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These shellfish beds were closed because of fecal pollution. But there’s ‘big change’

Lummi tribe and dairy farmers agree to work together to improve water quality

Lummi Chairman Tim Ballew II and Whatcom County dairy farmer Larry Stap talk about the new agreement between the tribe and some local dairy farmers to work on stopping fecal coliform bacteria from getting into Portage Bay, home to Lummi's commerci
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Lummi Chairman Tim Ballew II and Whatcom County dairy farmer Larry Stap talk about the new agreement between the tribe and some local dairy farmers to work on stopping fecal coliform bacteria from getting into Portage Bay, home to Lummi's commerci

For the first time in years, members of the Lummi Nation are able to harvest shellfish from about 800 acres in Portage Bay during the spring, starting this month.

Because of improving water quality, the state Department of Health has lifted the ban on shellfish harvesting there from April 1 through June 30.

That means that shellfish taken from those parts of Portage Bay are now safe to eat nine months out of the year.

Located off Lummi Shore Road, the bay is home to the tribe’s commercial, ceremonial and subsistence shellfish beds, which had been closed for six months out of the year because of fecal coliform pollution in the Nooksack River and streams that empty into the bay.

The restriction remains in place October through December, when polluted runoff washes into the bay after heavy rain and fecal coliform bacteria levels remain at unsafe levels.

Lummi Nation voluntarily closed some of the acres in 2014 and the state followed starting in 2015.

A Lummi official cheered the spring reopening.

“This is a big, positive change for the Lummi people,” said Merle Jefferson, executive director of Lummi Natural Resources Department, in a news release. “Now, when the sunny days and low daytime tides are here, our people will again be able to harvest shellfish from Portage Bay.”

But, he said, more needed to be done.

“We are glad to see that the spring season harvest closure is being lifted, but we remain concerned about continued poor water quality during the fall months,” Jefferson said.

Fecal coliform bacteria come from human and animal feces.

The bacteria enter Whatcom County’s waterways from a number of sources — horse and cow manure, pet and wildlife waste, and failing septic systems — and indicate there could be pathogens absorbed by the shellfish that may sicken people who eat them.

State and county officials also applauded the decision. As did farmers. All, along with the tribe, have been working together, and on a number of different fronts, to improve water quality upstream of Portage Bay.

That involved identifying what might be causing the fecal bacteria pollution and then fixing it to clean up the water.

“It is really good news,” said Scott Berbells, the growing area section manager for the state Department of Health’s Shellfish Program.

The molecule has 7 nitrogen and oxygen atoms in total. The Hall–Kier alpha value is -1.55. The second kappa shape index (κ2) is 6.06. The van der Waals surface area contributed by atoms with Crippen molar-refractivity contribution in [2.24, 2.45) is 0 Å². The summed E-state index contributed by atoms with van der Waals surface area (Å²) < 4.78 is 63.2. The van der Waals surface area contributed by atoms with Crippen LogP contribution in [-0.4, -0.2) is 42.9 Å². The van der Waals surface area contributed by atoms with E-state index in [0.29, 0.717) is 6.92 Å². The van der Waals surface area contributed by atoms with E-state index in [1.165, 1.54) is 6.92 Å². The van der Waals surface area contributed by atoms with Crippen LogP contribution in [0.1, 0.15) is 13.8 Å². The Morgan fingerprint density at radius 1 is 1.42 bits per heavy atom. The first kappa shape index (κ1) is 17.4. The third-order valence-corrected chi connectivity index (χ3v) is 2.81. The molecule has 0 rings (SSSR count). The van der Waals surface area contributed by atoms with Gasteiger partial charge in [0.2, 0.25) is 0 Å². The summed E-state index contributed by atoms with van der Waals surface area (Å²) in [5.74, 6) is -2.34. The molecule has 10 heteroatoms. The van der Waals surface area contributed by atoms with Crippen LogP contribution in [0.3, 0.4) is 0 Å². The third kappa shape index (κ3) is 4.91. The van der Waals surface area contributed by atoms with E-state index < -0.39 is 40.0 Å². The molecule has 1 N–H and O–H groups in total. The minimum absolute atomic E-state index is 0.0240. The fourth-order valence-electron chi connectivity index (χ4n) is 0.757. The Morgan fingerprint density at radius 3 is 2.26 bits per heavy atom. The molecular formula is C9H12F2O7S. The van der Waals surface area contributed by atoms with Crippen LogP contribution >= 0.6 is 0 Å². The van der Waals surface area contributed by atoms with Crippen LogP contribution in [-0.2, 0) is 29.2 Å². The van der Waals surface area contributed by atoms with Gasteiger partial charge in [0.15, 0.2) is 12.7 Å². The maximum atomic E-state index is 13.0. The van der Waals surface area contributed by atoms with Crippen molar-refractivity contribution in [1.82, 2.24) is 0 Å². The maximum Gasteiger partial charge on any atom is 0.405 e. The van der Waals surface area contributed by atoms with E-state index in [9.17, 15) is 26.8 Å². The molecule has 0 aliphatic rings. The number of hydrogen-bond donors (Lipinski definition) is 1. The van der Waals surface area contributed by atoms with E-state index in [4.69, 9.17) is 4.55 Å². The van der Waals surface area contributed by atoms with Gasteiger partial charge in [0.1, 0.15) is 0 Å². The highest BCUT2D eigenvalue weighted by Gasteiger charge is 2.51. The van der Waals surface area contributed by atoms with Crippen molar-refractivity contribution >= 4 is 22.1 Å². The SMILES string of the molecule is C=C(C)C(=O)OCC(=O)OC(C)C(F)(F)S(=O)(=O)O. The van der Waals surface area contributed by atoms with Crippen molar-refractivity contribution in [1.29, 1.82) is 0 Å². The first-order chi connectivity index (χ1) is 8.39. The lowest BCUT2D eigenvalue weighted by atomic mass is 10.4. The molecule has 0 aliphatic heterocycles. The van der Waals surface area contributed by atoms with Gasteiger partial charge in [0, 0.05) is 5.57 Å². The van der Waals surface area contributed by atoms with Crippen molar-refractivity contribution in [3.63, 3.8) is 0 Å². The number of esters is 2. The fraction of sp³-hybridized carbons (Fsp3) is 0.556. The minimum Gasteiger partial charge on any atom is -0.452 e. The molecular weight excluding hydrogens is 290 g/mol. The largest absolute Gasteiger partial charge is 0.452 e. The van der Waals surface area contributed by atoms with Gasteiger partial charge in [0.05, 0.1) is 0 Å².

“The positive that we’re seeing here is instead of being closed six months out of the year, (it’s) only being closed three months out of the year,” Berbells said to The Bellingham Herald.

Steps taken over the years to improve water quality included repairing septic systems as well as an offer from the city of Lynden to waive a $6,682 fee for qualifying homeowners to disconnect from their septic systems and connect to Lynden’s sewer system.

Other efforts included fencing farm animals to keep them away from waterways, planting trees and shrubs along creek banks, picking up dog poop and following the Manure Spreading Advisory, according to the Natural Resources division of Whatcom County Public Works.

Did one make more of a difference than the others?

“I don’t know if we can say specific steps were more valuable than others, because cumulatively they all need to happen in a consistent way to be able to maintain improvements during spring and achieve necessary fall season improvements,” Andrea Hood, coordinator of the Whatcom Clean Water Program, said to The Bellingham Herald.

Other efforts included the Lummi tribe and some Whatcom County dairy farmers working together after the formation of the Portage Bay Partnership in January 2017.

They reached an agreement to keep dairy cows’ manure out of the bay and to compensate the tribe’s shellfish harvesters for the loss of their ability to harvest because of fecal coliform pollution.

The partnership’s end goal is to reopen all of the Portage Bay shellfish beds to harvesting year-round, and to keep them that way.

“Given this goal, and the many different sources of bacteria that are out there, getting the shellfish beds reopened only two years after the partnership was signed is a huge accomplishment and success story,” Fred Likkel, executive director of Whatcom Family Farmers, said of the spring reopening.

“Looking forward to keeping the momentum going,” Likkel said to The Bellingham Herald.

Kie Relyea has been a reporter at The Bellingham Herald since 1997 and currently writes about social services and recreation in Whatcom County. She started her career in 1991 as a reporter and editor in Northern California.
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